Trainee doctor from Leeds travels on horseback to treat poverty-stricken people on remote trip
A MEDICAL student from Leeds has been travelling on horseback to reach sick people in remote areas of northern India, as part of training to be a doctor.
Christopher Pickles, 22, a 5th and final year medical student at the University of Leeds, spent four weeks in the Ladakh region of Kashmir, in the outer Himalayas, as part of his medical elective.
His work saw him travel through remote high altitude areas carrying medical supplies on horseback, lead by mountain sherpas over difficult terrain.
As well as taking some stunning photographs of the scenery, the keen bike racer and hockey player, helped to treat lots of people, who don't have any access the healthcare, including malnourished villagers, the Indian army and even Buddhist monks.
Christopher, who lives in Headingley, but originally comes from Blackpool, said: “It has been amazing, although it was a culture shock, as I’d only been to Europe before.
"We travelled on horseback as we set up clinics in remote areas at really high altitudes. We were limited with supplies and there was no blood testing or x-rays available.
“The best bit about the trip was the landscape we were trekking through. I went up 18,000ft+ passes, river canyons, desolate valleys, snow-capped peaks and more.
“Despite it’s challenging geo-political situation, Kashmir certainly is a beautiful place. A memorable moment was arriving at a village to set up a clinic and being greeted by each and every villager. They provided us all with tea and biscuits. Their gratefulness was so heart-warming.
“The area we were working in was extremely poor. There was no real infrastructure and no public services.
“People are cut-off for seven months of the year due to snow, so families had five months to grow and harvest a crop to live off for the winter. The nearest secondary school was at least an eight hour drive, once you found a road.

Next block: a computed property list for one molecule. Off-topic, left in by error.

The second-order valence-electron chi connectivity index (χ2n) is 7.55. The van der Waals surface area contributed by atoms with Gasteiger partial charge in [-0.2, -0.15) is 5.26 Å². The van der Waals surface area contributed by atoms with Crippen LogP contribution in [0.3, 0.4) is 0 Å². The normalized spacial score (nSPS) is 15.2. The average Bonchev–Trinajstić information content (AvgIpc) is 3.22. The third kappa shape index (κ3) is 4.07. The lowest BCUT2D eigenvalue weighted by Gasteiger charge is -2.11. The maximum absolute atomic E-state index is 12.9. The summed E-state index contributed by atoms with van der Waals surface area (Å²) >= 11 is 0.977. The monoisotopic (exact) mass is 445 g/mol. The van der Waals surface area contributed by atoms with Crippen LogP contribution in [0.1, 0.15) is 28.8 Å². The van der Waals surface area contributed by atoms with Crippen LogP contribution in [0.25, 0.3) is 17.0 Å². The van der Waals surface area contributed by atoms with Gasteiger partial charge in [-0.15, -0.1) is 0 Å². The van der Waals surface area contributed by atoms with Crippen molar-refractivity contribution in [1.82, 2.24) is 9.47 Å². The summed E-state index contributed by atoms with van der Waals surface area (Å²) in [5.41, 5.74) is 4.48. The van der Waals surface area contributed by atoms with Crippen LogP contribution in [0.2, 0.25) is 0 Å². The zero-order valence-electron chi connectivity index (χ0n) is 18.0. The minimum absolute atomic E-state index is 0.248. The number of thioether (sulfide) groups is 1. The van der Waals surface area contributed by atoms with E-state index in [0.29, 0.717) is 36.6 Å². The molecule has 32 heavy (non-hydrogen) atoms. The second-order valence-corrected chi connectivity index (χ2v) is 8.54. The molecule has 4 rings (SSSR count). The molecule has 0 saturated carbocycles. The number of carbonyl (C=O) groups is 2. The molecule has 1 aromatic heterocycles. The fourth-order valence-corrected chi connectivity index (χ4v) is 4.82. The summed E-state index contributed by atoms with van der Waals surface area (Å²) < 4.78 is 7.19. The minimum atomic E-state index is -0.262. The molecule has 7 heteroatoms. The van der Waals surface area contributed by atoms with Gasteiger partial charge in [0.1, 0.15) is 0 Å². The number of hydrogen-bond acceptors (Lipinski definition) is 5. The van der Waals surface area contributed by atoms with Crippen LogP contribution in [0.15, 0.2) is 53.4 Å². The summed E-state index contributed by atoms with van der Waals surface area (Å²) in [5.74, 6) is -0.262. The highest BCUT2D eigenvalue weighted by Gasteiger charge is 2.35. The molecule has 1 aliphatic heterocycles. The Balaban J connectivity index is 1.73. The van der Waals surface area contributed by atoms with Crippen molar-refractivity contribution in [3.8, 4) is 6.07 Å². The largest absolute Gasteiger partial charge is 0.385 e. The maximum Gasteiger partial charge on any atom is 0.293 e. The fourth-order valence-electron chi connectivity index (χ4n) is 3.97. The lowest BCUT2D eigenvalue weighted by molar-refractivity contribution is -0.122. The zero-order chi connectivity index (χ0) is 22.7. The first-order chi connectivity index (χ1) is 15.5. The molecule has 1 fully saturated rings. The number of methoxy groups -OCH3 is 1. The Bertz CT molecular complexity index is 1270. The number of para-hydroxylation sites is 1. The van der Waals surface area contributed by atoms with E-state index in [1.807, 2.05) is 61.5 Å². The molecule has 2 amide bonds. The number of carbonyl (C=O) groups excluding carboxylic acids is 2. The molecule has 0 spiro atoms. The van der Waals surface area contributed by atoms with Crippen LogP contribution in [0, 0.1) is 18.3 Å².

“The first child in the family was heir to the property. The second child was sent to the monastery, and the others were left to fend for themselves.
“Despite the remoteness, children entertained themselves playing cricket, a national religion. We gave children Dr Seuss books and cars to play with.”
Christopher says the trip was run by the Himalayan Health Exchange, an organisation founded by a villager local to Laksah.
Each year British and American medical students and doctors are invited to join the trip to help with much needed medical treatment across the region.
Christopher said: “I funded the trip myself, but won a £500 award, The Thorp award for forensic medicine and Public Health from the University of Leeds, which I was very grateful for.
“We met a variety of people. The government was attempting to construct a road which would make the valley more accessible. In theory, this should improve the economy of the area and could exploit the potential for tourism.
“However, it’s main function was to transport troops to the Chinese border should circumstances dictate. Therefore it was being constructed by the military run ‘Border Road Organisation’, who enjoy calling themselves BRO. The workers were Nepalese and heavily malnourished. We did treat and meet army generals. This was in contrast to the Buddhist Monks we also helped.”
Christopher is still deciding which branch of medicine to specialise in, but as a keen bike racer, says he would love to work in the world of sport: “It has always been a dream to pursue a medical career in the sporting world. An office isn’t my natural habitat. I am really looking forward to the World Road Race Championships being held in Yorkshire in a few weeks time.”